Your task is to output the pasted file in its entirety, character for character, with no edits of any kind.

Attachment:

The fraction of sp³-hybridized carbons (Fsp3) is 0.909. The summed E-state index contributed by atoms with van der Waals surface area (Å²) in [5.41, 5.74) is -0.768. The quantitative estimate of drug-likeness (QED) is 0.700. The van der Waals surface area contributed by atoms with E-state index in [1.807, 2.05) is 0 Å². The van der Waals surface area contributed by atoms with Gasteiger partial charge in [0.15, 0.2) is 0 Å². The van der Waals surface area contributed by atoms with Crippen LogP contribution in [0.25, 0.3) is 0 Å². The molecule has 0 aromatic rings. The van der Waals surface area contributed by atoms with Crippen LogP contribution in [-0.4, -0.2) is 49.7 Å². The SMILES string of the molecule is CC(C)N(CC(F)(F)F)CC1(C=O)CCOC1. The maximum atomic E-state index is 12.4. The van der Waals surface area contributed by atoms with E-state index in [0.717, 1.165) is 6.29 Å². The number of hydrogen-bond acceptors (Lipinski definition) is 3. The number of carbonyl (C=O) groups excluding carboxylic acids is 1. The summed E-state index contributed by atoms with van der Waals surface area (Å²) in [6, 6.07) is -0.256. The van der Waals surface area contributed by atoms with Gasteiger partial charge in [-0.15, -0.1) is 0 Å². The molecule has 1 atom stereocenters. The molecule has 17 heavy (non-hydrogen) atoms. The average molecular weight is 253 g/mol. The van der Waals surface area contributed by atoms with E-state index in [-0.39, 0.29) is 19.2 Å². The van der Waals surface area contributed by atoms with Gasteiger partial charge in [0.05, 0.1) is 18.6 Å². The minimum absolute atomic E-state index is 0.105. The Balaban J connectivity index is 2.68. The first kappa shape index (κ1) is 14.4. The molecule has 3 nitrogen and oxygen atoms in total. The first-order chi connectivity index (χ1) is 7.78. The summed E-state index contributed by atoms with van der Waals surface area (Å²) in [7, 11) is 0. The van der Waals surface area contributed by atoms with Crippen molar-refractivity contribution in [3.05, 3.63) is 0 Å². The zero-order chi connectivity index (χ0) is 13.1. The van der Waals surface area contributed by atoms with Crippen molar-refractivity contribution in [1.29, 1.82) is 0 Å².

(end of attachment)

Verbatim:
The fraction of sp³-hybridized carbons (Fsp3) is 0.909. The summed E-state index contributed by atoms with van der Waals surface area (Å²) in [5.41, 5.74) is -0.768. The quantitative estimate of drug-likeness (QED) is 0.700. The van der Waals surface area contributed by atoms with E-state index in [1.807, 2.05) is 0 Å². The van der Waals surface area contributed by atoms with Gasteiger partial charge in [0.15, 0.2) is 0 Å². The van der Waals surface area contributed by atoms with Crippen LogP contribution in [0.25, 0.3) is 0 Å². The molecule has 0 aromatic rings. The van der Waals surface area contributed by atoms with Crippen LogP contribution in [-0.4, -0.2) is 49.7 Å². The SMILES string of the molecule is CC(C)N(CC(F)(F)F)CC1(C=O)CCOC1. The maximum atomic E-state index is 12.4. The van der Waals surface area contributed by atoms with E-state index in [0.717, 1.165) is 6.29 Å². The number of hydrogen-bond acceptors (Lipinski definition) is 3. The number of carbonyl (C=O) groups excluding carboxylic acids is 1. The summed E-state index contributed by atoms with van der Waals surface area (Å²) in [6, 6.07) is -0.256. The van der Waals surface area contributed by atoms with Gasteiger partial charge in [-0.15, -0.1) is 0 Å². The molecule has 1 atom stereocenters. The molecule has 17 heavy (non-hydrogen) atoms. The average molecular weight is 253 g/mol. The van der Waals surface area contributed by atoms with E-state index in [-0.39, 0.29) is 19.2 Å². The van der Waals surface area contributed by atoms with Gasteiger partial charge in [0.05, 0.1) is 18.6 Å². The minimum absolute atomic E-state index is 0.105. The Balaban J connectivity index is 2.68. The first kappa shape index (κ1) is 14.4. The molecule has 3 nitrogen and oxygen atoms in total. The first-order chi connectivity index (χ1) is 7.78. The summed E-state index contributed by atoms with van der Waals surface area (Å²) in [7, 11) is 0. The van der Waals surface area contributed by atoms with Crippen molar-refractivity contribution in [3.05, 3.63) is 0 Å². The zero-order chi connectivity index (χ0) is 13.1. The van der Waals surface area contributed by atoms with Crippen molar-refractivity contribution in [1.29, 1.82) is 0 Å².